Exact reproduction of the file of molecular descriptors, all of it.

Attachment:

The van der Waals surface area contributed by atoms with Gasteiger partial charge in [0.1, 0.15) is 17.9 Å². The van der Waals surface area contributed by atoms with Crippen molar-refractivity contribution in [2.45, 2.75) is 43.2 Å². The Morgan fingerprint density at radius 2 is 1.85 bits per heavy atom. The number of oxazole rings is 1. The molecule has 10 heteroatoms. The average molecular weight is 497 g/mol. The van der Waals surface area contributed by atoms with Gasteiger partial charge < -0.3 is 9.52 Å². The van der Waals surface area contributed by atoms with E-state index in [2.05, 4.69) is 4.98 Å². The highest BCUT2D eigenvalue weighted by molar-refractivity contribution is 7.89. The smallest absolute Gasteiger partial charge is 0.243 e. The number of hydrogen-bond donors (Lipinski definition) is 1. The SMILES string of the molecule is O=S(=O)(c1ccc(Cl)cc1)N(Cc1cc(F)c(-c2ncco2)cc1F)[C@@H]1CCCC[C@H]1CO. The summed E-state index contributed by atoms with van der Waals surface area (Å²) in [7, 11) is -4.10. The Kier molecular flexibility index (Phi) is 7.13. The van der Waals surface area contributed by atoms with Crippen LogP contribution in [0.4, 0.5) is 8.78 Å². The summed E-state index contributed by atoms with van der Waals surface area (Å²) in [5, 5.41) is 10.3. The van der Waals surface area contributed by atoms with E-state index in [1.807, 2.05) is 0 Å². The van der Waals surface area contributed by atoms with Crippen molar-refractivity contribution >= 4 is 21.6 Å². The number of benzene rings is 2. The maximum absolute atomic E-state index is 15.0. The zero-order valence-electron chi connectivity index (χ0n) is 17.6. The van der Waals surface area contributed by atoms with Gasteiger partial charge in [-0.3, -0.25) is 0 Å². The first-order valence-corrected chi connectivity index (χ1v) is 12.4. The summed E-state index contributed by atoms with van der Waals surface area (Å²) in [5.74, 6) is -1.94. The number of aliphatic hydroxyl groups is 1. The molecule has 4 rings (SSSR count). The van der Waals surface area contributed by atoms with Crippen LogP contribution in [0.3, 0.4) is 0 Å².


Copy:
The van der Waals surface area contributed by atoms with Gasteiger partial charge in [0.1, 0.15) is 17.9 Å². The van der Waals surface area contributed by atoms with Crippen molar-refractivity contribution in [2.45, 2.75) is 43.2 Å². The Morgan fingerprint density at radius 2 is 1.85 bits per heavy atom. The number of oxazole rings is 1. The molecule has 10 heteroatoms. The average molecular weight is 497 g/mol. The van der Waals surface area contributed by atoms with Gasteiger partial charge < -0.3 is 9.52 Å². The van der Waals surface area contributed by atoms with E-state index in [2.05, 4.69) is 4.98 Å². The highest BCUT2D eigenvalue weighted by molar-refractivity contribution is 7.89. The smallest absolute Gasteiger partial charge is 0.243 e. The number of hydrogen-bond donors (Lipinski definition) is 1. The SMILES string of the molecule is O=S(=O)(c1ccc(Cl)cc1)N(Cc1cc(F)c(-c2ncco2)cc1F)[C@@H]1CCCC[C@H]1CO. The summed E-state index contributed by atoms with van der Waals surface area (Å²) in [7, 11) is -4.10. The Kier molecular flexibility index (Phi) is 7.13. The van der Waals surface area contributed by atoms with Crippen LogP contribution in [0.4, 0.5) is 8.78 Å². The summed E-state index contributed by atoms with van der Waals surface area (Å²) in [5, 5.41) is 10.3. The van der Waals surface area contributed by atoms with E-state index in [1.807, 2.05) is 0 Å². The van der Waals surface area contributed by atoms with Crippen molar-refractivity contribution >= 4 is 21.6 Å². The number of benzene rings is 2. The maximum absolute atomic E-state index is 15.0. The zero-order valence-electron chi connectivity index (χ0n) is 17.6. The van der Waals surface area contributed by atoms with Gasteiger partial charge in [-0.3, -0.25) is 0 Å². The first-order valence-corrected chi connectivity index (χ1v) is 12.4. The summed E-state index contributed by atoms with van der Waals surface area (Å²) in [5.74, 6) is -1.94. The number of aliphatic hydroxyl groups is 1. The molecule has 4 rings (SSSR count). The van der Waals surface area contributed by atoms with Crippen LogP contribution in [0.3, 0.4) is 0 Å².